Picks and Pans Main: Tube
updated 07/17/1995 AT 01:00 AM EDT
•originally published 07/17/1995 AT 01:00 AM EDT
The star with the bigger beef is Angela Lansbury. After 11 years, her sturdy Sabbath war horse, Murder, She Wrote, has been bumped to Thursday nights. (Good luck, going up against the NBC juggernaut, Angela.) She was a victim of CBS's youth movement. The network has broken up its winning Sunday night tandem of 60 Minutes and Murder, She Wrote in order to send a message to advertisers that it was aggressively going after the universally coveted young adult demographic. (Two sitcoms, Cybill and Almost Perfect, will assume the time period.) And what clearer message can you send than serving up the silvery head of Angela Lansbury on a sacrificial platter? In an interview shortly after the changes were announced, the 69-year-old actress described herself as "angry," "heartbroken" and "shattered." Two years ago, CBS was obsequiously wooing Lansbury to continue making Murder, She Wrote. Now she doesn't fit into their plans. How quickly the winds shift in prime time.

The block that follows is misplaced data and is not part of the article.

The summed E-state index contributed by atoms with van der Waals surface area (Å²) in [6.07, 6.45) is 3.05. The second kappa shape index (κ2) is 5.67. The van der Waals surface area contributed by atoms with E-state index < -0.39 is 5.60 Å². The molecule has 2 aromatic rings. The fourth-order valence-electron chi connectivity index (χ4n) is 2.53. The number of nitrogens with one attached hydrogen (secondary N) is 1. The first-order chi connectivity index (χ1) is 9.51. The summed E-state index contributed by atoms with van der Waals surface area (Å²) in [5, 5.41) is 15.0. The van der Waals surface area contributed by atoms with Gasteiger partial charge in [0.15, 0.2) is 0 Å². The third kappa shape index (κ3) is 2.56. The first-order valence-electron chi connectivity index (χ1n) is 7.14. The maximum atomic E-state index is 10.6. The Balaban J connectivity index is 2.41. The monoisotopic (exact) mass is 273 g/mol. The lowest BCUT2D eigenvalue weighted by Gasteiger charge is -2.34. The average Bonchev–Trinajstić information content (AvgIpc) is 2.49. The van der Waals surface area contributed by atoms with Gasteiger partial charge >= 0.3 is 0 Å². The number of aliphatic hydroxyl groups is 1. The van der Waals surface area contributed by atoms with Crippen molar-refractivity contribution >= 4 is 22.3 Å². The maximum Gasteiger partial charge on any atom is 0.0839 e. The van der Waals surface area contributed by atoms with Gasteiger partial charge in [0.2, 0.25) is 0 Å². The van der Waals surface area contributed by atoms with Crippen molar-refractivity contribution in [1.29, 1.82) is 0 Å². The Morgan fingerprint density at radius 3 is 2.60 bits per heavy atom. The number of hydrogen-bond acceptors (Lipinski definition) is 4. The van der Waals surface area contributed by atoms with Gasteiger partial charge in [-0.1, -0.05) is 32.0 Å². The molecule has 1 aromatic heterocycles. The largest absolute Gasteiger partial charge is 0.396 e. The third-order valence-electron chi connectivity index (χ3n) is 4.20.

Just ask Paul Reiser. Last year, his sitcom Mad About You was snugly wedged into NBC's monster Thursday-night lineup. Then hours before the new season schedule was announced in May, he found out he was being banished to what has traditionally been one of that network's weakest neighborhoods: Sunday. NBC's Warren Little-field explains the network strategy. "We saw an opportunity to create a beachhead on Sunday in the same way we did with Frasier last year on Tuesday," says the network's entertainment czar (and chief metaphor mixer). "The clear magnet into this night is Mad About You." Despite that vote of confidence, Reiser was so angry, he pointedly skipped the fall presentation ceremony at which he was to introduce Littlefield. ER's George Clooney, whose show remains solidly riveted at 10 p.m. on Thursdays, was flown in as a last-second replacement.